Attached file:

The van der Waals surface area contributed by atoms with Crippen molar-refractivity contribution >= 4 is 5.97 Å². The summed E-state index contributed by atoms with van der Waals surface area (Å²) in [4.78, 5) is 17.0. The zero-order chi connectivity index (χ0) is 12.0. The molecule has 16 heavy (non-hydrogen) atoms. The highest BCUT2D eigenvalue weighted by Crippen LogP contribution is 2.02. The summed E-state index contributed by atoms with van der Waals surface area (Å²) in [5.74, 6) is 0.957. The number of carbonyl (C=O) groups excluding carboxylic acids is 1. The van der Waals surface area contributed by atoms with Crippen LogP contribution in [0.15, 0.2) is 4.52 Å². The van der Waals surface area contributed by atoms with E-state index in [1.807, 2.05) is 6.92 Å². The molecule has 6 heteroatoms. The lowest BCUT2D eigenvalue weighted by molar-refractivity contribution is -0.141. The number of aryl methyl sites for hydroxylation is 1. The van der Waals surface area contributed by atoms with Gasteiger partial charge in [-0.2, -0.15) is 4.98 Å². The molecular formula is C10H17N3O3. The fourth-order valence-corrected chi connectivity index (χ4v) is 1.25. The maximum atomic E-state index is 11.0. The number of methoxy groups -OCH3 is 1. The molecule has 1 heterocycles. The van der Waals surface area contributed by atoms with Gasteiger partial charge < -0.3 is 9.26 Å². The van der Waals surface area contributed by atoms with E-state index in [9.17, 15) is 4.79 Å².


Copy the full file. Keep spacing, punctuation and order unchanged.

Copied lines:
The van der Waals surface area contributed by atoms with Crippen molar-refractivity contribution >= 4 is 5.97 Å². The summed E-state index contributed by atoms with van der Waals surface area (Å²) in [4.78, 5) is 17.0. The zero-order chi connectivity index (χ0) is 12.0. The molecule has 16 heavy (non-hydrogen) atoms. The highest BCUT2D eigenvalue weighted by Crippen LogP contribution is 2.02. The summed E-state index contributed by atoms with van der Waals surface area (Å²) in [5.74, 6) is 0.957. The number of carbonyl (C=O) groups excluding carboxylic acids is 1. The van der Waals surface area contributed by atoms with Crippen LogP contribution in [0.15, 0.2) is 4.52 Å². The van der Waals surface area contributed by atoms with E-state index in [1.807, 2.05) is 6.92 Å². The molecule has 6 heteroatoms. The lowest BCUT2D eigenvalue weighted by molar-refractivity contribution is -0.141. The number of aryl methyl sites for hydroxylation is 1. The van der Waals surface area contributed by atoms with Gasteiger partial charge in [-0.2, -0.15) is 4.98 Å². The molecular formula is C10H17N3O3. The fourth-order valence-corrected chi connectivity index (χ4v) is 1.25. The maximum atomic E-state index is 11.0. The number of methoxy groups -OCH3 is 1. The molecule has 1 heterocycles. The van der Waals surface area contributed by atoms with Gasteiger partial charge < -0.3 is 9.26 Å². The van der Waals surface area contributed by atoms with E-state index in [9.17, 15) is 4.79 Å².